16:04, November 23 256 0 theguardian.com

2019-11-23 16:04:04
NHS trust embroiled in maternity scandal faces raft of new claims

An NHS hospital trust where clinical malpractice has been linked to the deaths or brain damage of at least 92 babies is facing a flood of fresh lawsuits. Nearly 100 families contacted law firms last week to find out if they could make a claim against the Shrewsbury and Telford Hospital NHS Trust (SaTH) after an investigation identified cases involving substandard care where three mothers and 42 babies had died and at least 50 suffered brain damage since 1979.

The independent review into SaTH began in 2017 after the local coroner and several bereaved families raised concerns about the number of avoidable baby deaths. Initially the review covered just 23 cases, but now 600 are being investigated by a team led by midwifery expert Donna Ockenden in what has been described as the worst maternity scandal ever to hit the NHS.

That number could rise further, according to Kay Kelly, head of clinical negligence at Lanyon Bowdler. Her firm had received 77 enquiries by Friday lunchtime last week. “We’ve got seven or eight people taking calls,” she said. “It’s terrible, the most awful stories – people are crying even though it happened years ago.”

Kelly’s firm has represented about 50 clients making claims against SaTH over the past 15 years and Lanyon Bowdler now employs an in-house midwife, doctor and nurse to work on cases. Kelly has been in regular contact with the Ockenden review to provide information from her clients. “As I understand it, [the Ockenden review] has had 100 [new enquiries] since the leak [to the Independent last week]. We’ve got about 60 to send to her. They’re cases that have not been investigated. Some of them are really serious.”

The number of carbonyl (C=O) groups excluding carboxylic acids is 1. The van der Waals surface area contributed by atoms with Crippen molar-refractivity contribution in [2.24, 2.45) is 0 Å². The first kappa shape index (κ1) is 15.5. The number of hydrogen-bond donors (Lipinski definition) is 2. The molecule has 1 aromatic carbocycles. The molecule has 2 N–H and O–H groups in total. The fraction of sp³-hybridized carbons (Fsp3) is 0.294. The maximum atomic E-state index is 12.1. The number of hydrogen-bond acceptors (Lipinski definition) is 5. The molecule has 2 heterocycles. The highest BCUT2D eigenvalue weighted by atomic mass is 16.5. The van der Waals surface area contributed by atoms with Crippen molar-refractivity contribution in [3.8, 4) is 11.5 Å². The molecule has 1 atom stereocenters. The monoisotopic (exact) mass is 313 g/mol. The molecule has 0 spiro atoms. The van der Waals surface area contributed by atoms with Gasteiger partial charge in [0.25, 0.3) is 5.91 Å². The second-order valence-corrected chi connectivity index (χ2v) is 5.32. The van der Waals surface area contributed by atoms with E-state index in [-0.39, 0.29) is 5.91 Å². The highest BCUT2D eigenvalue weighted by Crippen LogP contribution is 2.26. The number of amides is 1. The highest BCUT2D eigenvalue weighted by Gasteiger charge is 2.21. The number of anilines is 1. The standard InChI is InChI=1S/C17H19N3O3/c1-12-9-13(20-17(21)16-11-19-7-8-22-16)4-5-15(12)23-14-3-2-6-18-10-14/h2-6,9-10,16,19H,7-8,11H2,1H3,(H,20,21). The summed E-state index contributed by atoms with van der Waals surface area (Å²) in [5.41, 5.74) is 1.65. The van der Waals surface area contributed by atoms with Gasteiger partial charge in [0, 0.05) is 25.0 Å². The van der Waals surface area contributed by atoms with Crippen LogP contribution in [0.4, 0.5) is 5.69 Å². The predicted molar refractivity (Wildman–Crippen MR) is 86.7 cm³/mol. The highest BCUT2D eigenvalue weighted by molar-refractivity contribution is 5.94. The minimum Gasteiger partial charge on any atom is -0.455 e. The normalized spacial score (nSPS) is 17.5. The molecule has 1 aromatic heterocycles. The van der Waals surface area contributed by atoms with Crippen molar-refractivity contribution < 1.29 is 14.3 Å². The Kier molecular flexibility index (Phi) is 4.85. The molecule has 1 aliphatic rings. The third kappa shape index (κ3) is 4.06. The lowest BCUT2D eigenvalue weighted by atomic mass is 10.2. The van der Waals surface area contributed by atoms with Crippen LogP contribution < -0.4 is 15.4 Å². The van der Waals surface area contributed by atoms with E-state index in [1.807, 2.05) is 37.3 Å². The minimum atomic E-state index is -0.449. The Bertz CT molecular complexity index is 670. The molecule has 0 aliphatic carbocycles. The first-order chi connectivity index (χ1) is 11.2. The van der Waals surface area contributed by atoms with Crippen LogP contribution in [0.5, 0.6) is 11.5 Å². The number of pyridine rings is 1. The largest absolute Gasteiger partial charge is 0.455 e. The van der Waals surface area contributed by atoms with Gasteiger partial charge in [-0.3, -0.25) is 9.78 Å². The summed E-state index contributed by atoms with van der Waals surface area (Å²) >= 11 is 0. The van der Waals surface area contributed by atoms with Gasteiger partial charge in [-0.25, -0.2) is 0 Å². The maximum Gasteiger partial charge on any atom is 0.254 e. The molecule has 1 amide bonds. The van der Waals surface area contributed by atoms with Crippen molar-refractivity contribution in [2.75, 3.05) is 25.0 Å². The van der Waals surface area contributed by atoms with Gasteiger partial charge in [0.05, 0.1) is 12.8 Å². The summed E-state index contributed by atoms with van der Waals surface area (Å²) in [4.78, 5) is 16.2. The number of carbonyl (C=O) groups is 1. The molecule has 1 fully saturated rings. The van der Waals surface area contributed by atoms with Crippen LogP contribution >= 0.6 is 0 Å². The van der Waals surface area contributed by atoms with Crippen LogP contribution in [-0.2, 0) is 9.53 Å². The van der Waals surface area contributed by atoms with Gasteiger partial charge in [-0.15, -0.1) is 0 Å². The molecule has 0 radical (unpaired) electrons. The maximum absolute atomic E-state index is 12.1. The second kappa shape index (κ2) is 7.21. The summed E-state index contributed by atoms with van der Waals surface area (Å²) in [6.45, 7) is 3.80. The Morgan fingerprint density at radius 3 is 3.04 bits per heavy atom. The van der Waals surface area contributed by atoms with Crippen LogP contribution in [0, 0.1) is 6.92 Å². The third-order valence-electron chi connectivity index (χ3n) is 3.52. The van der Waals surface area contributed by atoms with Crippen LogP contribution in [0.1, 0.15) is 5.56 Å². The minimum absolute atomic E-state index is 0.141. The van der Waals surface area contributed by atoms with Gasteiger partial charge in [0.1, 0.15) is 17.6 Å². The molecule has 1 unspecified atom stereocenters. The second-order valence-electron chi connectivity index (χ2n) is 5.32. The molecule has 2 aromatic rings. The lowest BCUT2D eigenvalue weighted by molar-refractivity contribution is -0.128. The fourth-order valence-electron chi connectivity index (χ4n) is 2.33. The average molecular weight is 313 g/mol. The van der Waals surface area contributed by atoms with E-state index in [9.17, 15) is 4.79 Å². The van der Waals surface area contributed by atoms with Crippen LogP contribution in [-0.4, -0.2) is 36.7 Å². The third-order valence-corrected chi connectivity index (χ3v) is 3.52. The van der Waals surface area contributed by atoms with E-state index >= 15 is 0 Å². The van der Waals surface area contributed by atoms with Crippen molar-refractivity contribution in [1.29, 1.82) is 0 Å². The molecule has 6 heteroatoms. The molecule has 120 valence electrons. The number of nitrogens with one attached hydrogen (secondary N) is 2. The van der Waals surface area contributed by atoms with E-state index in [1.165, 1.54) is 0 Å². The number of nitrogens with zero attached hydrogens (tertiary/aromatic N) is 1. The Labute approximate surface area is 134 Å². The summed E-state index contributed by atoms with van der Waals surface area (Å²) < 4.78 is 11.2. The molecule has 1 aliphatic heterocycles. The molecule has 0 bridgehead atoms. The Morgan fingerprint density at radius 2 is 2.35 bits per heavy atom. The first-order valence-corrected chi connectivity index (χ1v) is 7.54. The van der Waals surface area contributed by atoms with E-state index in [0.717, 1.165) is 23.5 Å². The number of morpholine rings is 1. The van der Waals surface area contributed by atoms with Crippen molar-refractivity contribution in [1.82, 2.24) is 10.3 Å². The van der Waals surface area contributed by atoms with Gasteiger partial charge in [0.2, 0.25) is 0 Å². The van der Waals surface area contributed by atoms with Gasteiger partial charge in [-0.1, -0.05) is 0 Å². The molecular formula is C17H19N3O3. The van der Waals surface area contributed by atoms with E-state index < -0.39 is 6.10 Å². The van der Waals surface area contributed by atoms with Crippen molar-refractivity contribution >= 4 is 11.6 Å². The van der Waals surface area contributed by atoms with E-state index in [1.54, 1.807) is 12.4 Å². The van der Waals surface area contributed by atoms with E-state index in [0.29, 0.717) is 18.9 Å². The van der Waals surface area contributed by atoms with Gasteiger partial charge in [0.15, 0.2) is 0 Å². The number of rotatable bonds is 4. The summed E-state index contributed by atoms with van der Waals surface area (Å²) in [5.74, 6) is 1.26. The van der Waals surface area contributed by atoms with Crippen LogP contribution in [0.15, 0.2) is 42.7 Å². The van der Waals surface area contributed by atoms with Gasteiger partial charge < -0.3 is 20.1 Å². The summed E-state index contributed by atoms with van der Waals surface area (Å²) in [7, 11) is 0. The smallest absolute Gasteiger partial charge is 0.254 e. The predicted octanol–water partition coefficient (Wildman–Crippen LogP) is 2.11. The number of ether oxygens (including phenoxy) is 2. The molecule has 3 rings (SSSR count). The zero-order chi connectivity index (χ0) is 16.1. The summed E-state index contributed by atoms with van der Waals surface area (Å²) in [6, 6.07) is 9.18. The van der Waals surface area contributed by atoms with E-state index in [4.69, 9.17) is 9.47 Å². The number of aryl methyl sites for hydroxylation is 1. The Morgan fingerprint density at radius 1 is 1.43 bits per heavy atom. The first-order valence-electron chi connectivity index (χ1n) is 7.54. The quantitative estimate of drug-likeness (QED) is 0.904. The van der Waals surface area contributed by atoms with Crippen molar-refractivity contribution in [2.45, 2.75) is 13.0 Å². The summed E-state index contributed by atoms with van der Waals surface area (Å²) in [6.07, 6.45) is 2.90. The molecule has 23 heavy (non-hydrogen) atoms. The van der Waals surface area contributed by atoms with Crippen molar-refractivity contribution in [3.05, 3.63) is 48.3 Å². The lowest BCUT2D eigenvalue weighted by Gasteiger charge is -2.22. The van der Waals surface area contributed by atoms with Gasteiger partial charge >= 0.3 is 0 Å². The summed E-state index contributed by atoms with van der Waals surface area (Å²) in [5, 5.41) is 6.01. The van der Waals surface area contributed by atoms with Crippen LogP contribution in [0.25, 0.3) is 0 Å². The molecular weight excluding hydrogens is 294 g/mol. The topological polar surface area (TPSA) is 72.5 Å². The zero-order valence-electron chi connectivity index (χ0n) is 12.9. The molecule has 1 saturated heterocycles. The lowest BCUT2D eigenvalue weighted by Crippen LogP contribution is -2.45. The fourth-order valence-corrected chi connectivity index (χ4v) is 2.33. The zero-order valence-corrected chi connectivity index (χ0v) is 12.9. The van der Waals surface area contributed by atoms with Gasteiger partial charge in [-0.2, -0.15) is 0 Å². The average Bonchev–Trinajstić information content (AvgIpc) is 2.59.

Other firms also have clients with actions against SaTH. Irwin Mitchell is working with 21 people who have made complaints about maternity care at the hospitals.

Kashmir Uppal, of Shoosmiths, is representing three claims against the trust, including one mother whose son died in 2003 after an attempted breech delivery. The baby came out feet first, but his head became trapped for 30 minutes before he was delivered by an emergency caesarean section. By then he had been starved of oxygen and died two and a half hours later.

“I get the impression they wanted to follow vaginal deliveries at all cost,” Uppal said. “They weren’t thinking, ‘this lady has a risk factor; we need to follow a different course’. She wanted a caesarean section from the outset because she was worried.”

A reluctance to intervene may be a common factor in many of the tragedies in Shrewsbury and Telford. Vaginal birth has become less common since the 80s – possibly because more women give birth in their 30s and 40s and older mothers are more likely to have complicated births – so, in 2005, the Royal College of Midwives began a “normal birth” campaign to encourage mothers to give birth without caesarean sections, epidurals or other interventions.

They ended the campaign in 2017, following criticism after an inquiry into the deaths of 16 babies and three mothers in the maternity unit at Furness general hospital in Cumbria.

A spokesman for NHS Resolution said it was dealing with 40 obstetric claims against SaHT. “In total we have 116 outstanding claims against this trust involving other specialities. Since 2007 we have settled 56 obstetric claims against the trust and closed 27 without the payment of damages.”

Maternity claims accounted for about 60% of the £9bn the NHS admitted it was liable to pay last year, according to NHS Resolution, the body that oversees claims. In an attempt to reduce the number of claims, NHS Resolution has introduced a maternity incentive scheme. Hospitals which reach 10 safety standards receive extra funding, yet so far only 75 out of 132 trusts have achieved 10 out of 10.

For individual families who would otherwise rely on disability benefit and carer’s allowance, compensation can make a tragedy more bearable. In a case brought by Shoosmiths against a different NHS trust, a family has been able to move into a single-storey home.

“It’s large enough for carer’s accommodation and a bedroom for the child, a specially adaped bathroom,” Uppal said. “The mother can’t continue working because of the demands of ensuring the child’s needs are met. I know that people say all this money’s been taken out the NHS, but it’s allowed these poor people who’ve been robbed of their normal life just to have a life.”

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